Alphabetical Plant Listing

Quercus velutina (Black Oak)

Black Oak, Quercitron Oak, Yellow Oak, Smoothbark Oak, Yellowbark Oak, Quercus tinctoria


Quercus velutina (Black Oak) is a medium-sized to large deciduous tree with an irregularly rounded crown. The large leaves, 10 in. long (25 cm), feature 7-9 deeply incised lobes. Glossy dark green above and paler underneath, they turn brilliant shades of yellow, orange or brown in the fall. Inconspicuous yellow-green catkins appear in spring before or as the leaves emerge. They give way to solitary or paired elliptic acorns adorned with fringed cups that cover up to 1/2 of the acorn. They are a valuable source of food for small mammals and birds, including squirrels, white-tail deer, mice, voles and turkeys. The young shoots and large terminal buds are covered with a dense, gray pubescence. Deeply furrowed on mature specimens, the tannin-rich, almost black outer bark hides yellow to orange inner bark that produces bright yellow dye. Native to eastern and central North America, Black Oak is quite adaptable and grows on poor, dry, sandy and heavy clay soils in the wild. Black Oak is not extensively planted as an ornamental, but its fall color contributes greatly to the esthetic value of oak forests. Black Oak makes an excellent shade or lawn tree for large areas.

  • Grows up to 50-60 ft. tall and wide (15-18 m).
  • Performs best in full sun in deep, fertile, dry to medium moisture, well-drained soil. Grows best on moist, rich, well-drained soils, but it is often found on poor, dry sandy or heavy glacial clay hillsides where it seldom lives more than 200 years.
  • Perfect as a specimen plant.
  • Keep an eye out for oak wilt, chestnut blight, shoestring root rot, anthracnose, oak leaf blister, cankers, leaf spots, powdery mildew, scale, oak skeletonizer, leaf miner, galls, oak lace bugs, borers, caterpillars and nut weevils.
  • Propagate by seed or grafting in mid-autumn or late winter. Difficult to transplant because of its because of its deep taproot.
  • Native and widespread in eastern and central North America.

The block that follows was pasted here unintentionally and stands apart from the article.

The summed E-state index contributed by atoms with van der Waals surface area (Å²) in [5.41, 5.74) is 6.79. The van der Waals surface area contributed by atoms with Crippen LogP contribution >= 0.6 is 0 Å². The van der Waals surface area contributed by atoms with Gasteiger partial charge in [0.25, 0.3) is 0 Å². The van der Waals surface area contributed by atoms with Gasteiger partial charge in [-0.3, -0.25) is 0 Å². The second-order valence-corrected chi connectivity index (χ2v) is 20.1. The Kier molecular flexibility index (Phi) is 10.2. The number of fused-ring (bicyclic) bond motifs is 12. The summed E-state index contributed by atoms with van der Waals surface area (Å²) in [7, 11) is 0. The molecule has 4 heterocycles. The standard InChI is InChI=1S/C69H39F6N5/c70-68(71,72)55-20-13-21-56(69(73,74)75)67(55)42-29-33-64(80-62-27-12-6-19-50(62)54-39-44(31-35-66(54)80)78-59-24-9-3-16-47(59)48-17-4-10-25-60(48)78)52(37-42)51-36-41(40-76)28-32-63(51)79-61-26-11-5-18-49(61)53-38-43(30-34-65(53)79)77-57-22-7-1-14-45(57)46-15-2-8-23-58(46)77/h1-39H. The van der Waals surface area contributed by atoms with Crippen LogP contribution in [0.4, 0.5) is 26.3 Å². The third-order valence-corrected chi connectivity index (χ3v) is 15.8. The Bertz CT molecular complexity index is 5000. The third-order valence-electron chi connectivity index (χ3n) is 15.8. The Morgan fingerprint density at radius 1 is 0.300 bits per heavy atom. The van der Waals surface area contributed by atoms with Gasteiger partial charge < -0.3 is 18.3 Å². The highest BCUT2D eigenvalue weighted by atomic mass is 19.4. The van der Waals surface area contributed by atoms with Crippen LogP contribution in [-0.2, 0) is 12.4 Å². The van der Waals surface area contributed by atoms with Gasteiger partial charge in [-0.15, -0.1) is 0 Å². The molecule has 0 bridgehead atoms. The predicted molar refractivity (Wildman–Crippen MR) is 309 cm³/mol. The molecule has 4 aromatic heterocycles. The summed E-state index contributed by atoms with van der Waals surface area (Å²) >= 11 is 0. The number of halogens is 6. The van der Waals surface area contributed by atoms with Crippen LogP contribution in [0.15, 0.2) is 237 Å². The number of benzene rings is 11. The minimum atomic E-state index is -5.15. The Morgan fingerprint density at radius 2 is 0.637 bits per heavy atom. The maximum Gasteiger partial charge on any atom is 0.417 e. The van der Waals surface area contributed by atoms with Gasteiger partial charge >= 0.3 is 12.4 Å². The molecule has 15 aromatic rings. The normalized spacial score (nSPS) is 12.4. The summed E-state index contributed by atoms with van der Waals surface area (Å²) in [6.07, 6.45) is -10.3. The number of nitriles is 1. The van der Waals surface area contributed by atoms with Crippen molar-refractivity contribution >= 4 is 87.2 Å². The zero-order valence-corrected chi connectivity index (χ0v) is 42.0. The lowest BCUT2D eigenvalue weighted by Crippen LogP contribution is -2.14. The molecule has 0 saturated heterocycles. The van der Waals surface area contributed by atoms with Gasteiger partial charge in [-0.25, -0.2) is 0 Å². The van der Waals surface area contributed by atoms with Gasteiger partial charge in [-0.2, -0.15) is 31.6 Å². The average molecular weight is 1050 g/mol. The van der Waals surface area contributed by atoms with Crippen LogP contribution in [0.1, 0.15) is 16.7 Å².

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Requirements

Hardiness 4 – 8
Heat Zones 1 – 8
Climate Zones 2, 2A, 2B, 3, 3A, 3B, 4, 5, 6, 7, 8, 9, 10, 11, 12, 14, 15, 16, 17, 18, 19, 20, 21, 22, 23, 24
Plant Type Trees
Plant Family Quercus - Oaks
Exposure Full Sun
Season of Interest Spring (Early,Mid,Late)
Summer (Early,Mid,Late)
Fall
Winter
Height 50' – 60' (15m – 18m)
Spread 50' – 60' (15m – 18m)
Water Needs Low, Average
Maintenance Low
Soil Type Clay, Loam, Sand
Soil pH Acid, Alkaline, Neutral
Soil Drainage Moist but Well-Drained, Well-Drained
Characteristics Showy
Native Plants United States, Midwest, Illinois, Indiana, Iowa, Kansas, Michigan, Minnesota, Missouri, Nebraska, Ohio, Wisconsin, Northeast, Connecticut, Delaware, Maine, Massachusetts, Maryland, New Hampshire, New Jersey, New York, Pennsylvania, Rhode Island, Vermont, Southeast, Alabama, Arkansas, Florida, Georgia, Kentucky, Louisiana, Mississippi, North Carolina, South Carolina, Tennessee, Virginia, West Virginia, Southwest, Oklahoma, Texas
Tolerance Dry Soil
Attracts Birds, Butterflies, Hummingbirds
Garden Styles Prairie and Meadow

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Sonnia Hill, Katja Schulz, Flickr

While every effort has been made to describe these plants accurately, please keep in mind that height, bloom time, and color may differ in various climates. The description of these plants has been written based on numerous outside resources.


Requirements

Hardiness 4 – 8
Heat Zones 1 – 8
Climate Zones 2, 2A, 2B, 3, 3A, 3B, 4, 5, 6, 7, 8, 9, 10, 11, 12, 14, 15, 16, 17, 18, 19, 20, 21, 22, 23, 24
Plant Type Trees
Plant Family Quercus - Oaks
Exposure Full Sun
Season of Interest Spring (Early,Mid,Late)
Summer (Early,Mid,Late)
Fall
Winter
Height 50' – 60' (15m – 18m)
Spread 50' – 60' (15m – 18m)
Water Needs Low, Average
Maintenance Low
Soil Type Clay, Loam, Sand
Soil pH Acid, Alkaline, Neutral
Soil Drainage Moist but Well-Drained, Well-Drained
Characteristics Showy
Native Plants United States, Midwest, Illinois, Indiana, Iowa, Kansas, Michigan, Minnesota, Missouri, Nebraska, Ohio, Wisconsin, Northeast, Connecticut, Delaware, Maine, Massachusetts, Maryland, New Hampshire, New Jersey, New York, Pennsylvania, Rhode Island, Vermont, Southeast, Alabama, Arkansas, Florida, Georgia, Kentucky, Louisiana, Mississippi, North Carolina, South Carolina, Tennessee, Virginia, West Virginia, Southwest, Oklahoma, Texas
Tolerance Dry Soil
Attracts Birds, Butterflies, Hummingbirds
Garden Styles Prairie and Meadow

Great Plant Combination Ideas with Quercus - Oaks

Guides with Quercus - Oaks

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